Too often people in senior management don’t get to hear the ordinary concerns any more
Amsterdam, London and Brussels
Few agencies in the Netherlands have a focus on financial communications. Stampa calls itself the leading independent agency in the Netherlands. Other agencies usually fall under a larger international group. They are often London-based firms, which also have an agency here. Stampa itself started with three partners in Amsterdam and one partner in the financial heart of London. A presence in Brussels was later added, due to the increasing importance of the European Union. Its clients are mainly large international companies, whose headquarters are also often located outside the Netherlands. “That does require extra attention,” says Millington-Ward. “When we work for the Benelux country manager, for example, we also want to see the global strategy. If the messaging for the Benelux deviates from that, then we will enter into a discussion about it.”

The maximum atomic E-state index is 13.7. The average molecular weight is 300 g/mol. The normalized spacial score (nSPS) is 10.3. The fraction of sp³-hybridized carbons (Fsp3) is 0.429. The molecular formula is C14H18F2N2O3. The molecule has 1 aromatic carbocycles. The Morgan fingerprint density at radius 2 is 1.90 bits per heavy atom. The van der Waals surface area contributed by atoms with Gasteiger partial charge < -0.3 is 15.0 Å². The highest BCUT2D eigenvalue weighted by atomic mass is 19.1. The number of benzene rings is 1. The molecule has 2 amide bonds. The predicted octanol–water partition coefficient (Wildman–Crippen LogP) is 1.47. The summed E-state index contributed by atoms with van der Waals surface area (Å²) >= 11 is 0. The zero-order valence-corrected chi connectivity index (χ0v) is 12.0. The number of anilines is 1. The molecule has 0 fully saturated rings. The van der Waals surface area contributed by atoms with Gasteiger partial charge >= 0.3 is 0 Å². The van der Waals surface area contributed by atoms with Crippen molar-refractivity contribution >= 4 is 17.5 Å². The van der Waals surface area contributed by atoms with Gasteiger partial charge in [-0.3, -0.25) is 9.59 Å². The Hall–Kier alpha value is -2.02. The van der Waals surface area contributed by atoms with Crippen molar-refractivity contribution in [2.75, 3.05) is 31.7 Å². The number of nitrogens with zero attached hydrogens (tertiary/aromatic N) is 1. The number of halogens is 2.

Sustainable, long-term relationships
For Millington-Ward, a sustainable, long-term relationship with the client is an important basis for doing good work. “As a consultant at strategic level, you must have a good understanding of what a company is about. It’s a big advantage if you have been around for a while and have a high level of involvement. We secure this through an approach in which we work together intensively. We go through an annual cycle with each client. It starts with a kick-off, in which the communication strategy for the year is defined. After that, we sit down with the client’s team every fortnight or month. We then also prepare the annual and semi-annual presentations of the figures.”